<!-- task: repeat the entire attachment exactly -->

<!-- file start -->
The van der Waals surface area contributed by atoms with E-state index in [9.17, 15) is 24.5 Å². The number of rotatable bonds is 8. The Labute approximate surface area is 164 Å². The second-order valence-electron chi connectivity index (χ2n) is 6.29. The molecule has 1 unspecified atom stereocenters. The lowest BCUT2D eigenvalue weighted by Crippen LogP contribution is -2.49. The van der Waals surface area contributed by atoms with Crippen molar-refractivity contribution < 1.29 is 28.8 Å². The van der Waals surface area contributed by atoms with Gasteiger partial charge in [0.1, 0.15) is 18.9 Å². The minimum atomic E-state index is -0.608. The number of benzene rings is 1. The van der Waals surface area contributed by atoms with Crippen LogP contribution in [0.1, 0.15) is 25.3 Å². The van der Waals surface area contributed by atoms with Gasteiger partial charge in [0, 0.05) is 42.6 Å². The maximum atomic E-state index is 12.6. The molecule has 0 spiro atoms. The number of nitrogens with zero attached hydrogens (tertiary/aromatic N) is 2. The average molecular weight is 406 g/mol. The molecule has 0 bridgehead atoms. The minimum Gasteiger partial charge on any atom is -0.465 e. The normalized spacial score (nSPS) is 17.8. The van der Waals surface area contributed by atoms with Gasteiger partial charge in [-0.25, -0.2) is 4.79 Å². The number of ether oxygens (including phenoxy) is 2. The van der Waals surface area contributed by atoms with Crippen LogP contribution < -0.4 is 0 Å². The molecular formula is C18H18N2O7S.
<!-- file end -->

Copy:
The van der Waals surface area contributed by atoms with E-state index in [9.17, 15) is 24.5 Å². The number of rotatable bonds is 8. The Labute approximate surface area is 164 Å². The second-order valence-electron chi connectivity index (χ2n) is 6.29. The molecule has 1 unspecified atom stereocenters. The lowest BCUT2D eigenvalue weighted by Crippen LogP contribution is -2.49. The van der Waals surface area contributed by atoms with Crippen molar-refractivity contribution < 1.29 is 28.8 Å². The van der Waals surface area contributed by atoms with Gasteiger partial charge in [0.1, 0.15) is 18.9 Å². The minimum atomic E-state index is -0.608. The number of benzene rings is 1. The van der Waals surface area contributed by atoms with Crippen LogP contribution in [0.1, 0.15) is 25.3 Å². The van der Waals surface area contributed by atoms with Gasteiger partial charge in [0, 0.05) is 42.6 Å². The maximum atomic E-state index is 12.6. The molecule has 0 spiro atoms. The number of nitrogens with zero attached hydrogens (tertiary/aromatic N) is 2. The average molecular weight is 406 g/mol. The molecule has 0 bridgehead atoms. The minimum Gasteiger partial charge on any atom is -0.465 e. The normalized spacial score (nSPS) is 17.8. The van der Waals surface area contributed by atoms with Gasteiger partial charge in [-0.25, -0.2) is 4.79 Å². The number of ether oxygens (including phenoxy) is 2. The van der Waals surface area contributed by atoms with Crippen LogP contribution < -0.4 is 0 Å². The molecular formula is C18H18N2O7S.